Now, the time has finally come for Bell’s record-breaking attempt. While he will set off in less than three weeks, it will be around six months before he finishes. Departing from Melbourne, Bell will work his way around the nation in an anti-clockwise direction. First heading North, he aims to reach Sydney within a few weeks, before powering up the East coast on his way to the top end. By the time he reaches Darwin, it will hopefully be late May, meaning he can power back down the West coast and across the Nullarbor Plain to Adelaide during the winter months. Bell’s journey will then take him beyond mainland Australia as he runs across Tasmania from Devonport to Hobart and back, increasing the total distance to approximately 14,000km, in line with the $1.4M fundraising goal. The lap will finish at the MCG—if all goes to plan—in late August. Although, a Tasmanian round-trip was not included in the existing record, meaning that if Bell breaks the 13,383km record, he’ll do so before the MCG finish line.

To break the current record, set by Dave Alley, Bell must complete the 13,383km lap in less than Alley’s 169 days, 15 hours, and 31 minutes. He can’t take any rest days and must move a minimum of 20km on foot every day, despite any injuries or illnesses that may occur. There’ll be absolutely no cheating involved either, as Bell must mark out his finishing point with spray paint each day.

Timing is crucial for Bell’s run to be a success. Not only because he’ll need to keep to this schedule if he wants to break the record, but also because if he doesn’t, he may not finish at all. Bell’s route and timing was designed to be attuned to the weather, so that he won’t be heading across vast desert landscapes at the height of summer. “We wanted it to be as efficient and optimal in terms of weather as possible,” Bell says. “For that to happen, I have to start in Melbourne in March.” Running across the Outback over summer would not only make the run a whole lot harder, it would be near impossible.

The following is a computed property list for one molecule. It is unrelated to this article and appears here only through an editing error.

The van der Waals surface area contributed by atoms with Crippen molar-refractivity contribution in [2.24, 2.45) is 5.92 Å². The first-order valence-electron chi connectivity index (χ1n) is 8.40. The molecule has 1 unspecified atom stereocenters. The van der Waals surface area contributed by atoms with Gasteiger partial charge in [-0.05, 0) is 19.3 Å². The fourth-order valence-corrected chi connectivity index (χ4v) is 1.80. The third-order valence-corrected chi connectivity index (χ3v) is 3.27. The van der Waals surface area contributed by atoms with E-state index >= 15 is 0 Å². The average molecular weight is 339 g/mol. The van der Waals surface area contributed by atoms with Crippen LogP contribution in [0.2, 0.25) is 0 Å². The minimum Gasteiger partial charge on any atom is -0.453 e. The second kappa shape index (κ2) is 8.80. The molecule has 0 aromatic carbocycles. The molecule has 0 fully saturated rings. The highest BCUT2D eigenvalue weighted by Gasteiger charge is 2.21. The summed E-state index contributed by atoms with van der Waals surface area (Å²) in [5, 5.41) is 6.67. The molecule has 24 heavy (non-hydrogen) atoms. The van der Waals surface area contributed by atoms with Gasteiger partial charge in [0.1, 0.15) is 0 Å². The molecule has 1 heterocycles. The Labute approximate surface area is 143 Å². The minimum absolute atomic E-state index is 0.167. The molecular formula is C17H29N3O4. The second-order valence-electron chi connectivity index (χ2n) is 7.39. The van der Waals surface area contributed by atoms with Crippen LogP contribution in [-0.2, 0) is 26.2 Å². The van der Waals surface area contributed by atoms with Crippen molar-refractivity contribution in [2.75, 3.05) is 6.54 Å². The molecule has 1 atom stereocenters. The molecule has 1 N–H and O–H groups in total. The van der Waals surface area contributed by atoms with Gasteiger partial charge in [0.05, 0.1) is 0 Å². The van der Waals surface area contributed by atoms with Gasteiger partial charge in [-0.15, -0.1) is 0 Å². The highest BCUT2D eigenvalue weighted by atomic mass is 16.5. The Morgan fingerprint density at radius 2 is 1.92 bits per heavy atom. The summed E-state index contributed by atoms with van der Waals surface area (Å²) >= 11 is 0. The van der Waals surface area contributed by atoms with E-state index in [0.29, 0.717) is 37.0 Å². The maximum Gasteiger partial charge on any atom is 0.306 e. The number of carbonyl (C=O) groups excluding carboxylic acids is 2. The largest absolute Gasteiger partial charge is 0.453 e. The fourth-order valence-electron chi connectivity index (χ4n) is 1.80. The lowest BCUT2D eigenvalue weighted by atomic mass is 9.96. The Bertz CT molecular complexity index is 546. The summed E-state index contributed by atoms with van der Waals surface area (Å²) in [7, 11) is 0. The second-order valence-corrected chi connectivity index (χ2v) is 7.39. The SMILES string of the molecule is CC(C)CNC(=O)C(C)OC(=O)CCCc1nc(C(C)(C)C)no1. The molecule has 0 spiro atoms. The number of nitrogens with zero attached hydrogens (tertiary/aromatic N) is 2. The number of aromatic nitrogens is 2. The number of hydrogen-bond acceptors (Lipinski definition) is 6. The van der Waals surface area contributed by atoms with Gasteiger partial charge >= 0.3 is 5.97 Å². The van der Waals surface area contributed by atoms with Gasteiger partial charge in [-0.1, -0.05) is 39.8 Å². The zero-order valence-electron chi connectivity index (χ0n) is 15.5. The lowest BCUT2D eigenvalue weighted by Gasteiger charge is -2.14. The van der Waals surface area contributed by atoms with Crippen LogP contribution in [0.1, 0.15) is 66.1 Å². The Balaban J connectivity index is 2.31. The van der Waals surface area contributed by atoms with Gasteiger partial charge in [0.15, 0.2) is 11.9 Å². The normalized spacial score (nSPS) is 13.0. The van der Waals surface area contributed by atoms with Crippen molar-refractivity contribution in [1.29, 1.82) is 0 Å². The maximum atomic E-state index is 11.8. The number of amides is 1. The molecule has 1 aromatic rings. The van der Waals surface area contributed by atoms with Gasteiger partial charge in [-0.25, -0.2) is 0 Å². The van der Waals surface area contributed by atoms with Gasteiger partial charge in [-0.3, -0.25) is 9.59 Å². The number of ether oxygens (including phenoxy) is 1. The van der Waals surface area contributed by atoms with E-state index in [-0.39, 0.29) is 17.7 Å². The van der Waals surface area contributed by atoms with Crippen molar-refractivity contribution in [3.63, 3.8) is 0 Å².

To keep to that schedule and break the record, Bell will need to cover an average of 79.6km every day for five and a half months, or 169 days. To do it, Bell is planning on setting an 80km-per-day benchmark and giving himself 12 hours to reach it. The key here is leaving enough time for recovery at the end of the day. For while covering the 80km distance at a slower pace might make it easier on Bell’s body, it will mean he has less time to rest, and crucially, sleep. “Nothing is as important as sleep,” he says.

“What we plan on doing is that from within an hour of when I wake up, I have to be running,” Bell says. “Twelve hours of running will give me around two or three hours afterwards to refuel, shower, stretch and go to bed. And then eight hours of sleep.”

For those doing the math, we’ll save you the trouble. Eighty kilometres in 12 hours equates to a 9 minutes per kilometre pace. That’s not exactly lightning fast, but remember the emphasis is on distance, not speed. “That is truly what’s required when you do something like this,” Bell says. “The harder you run and the faster the pace, the more stress you put on your body. So if I’m going to go the distance, I need to be pretty smart about pacing.”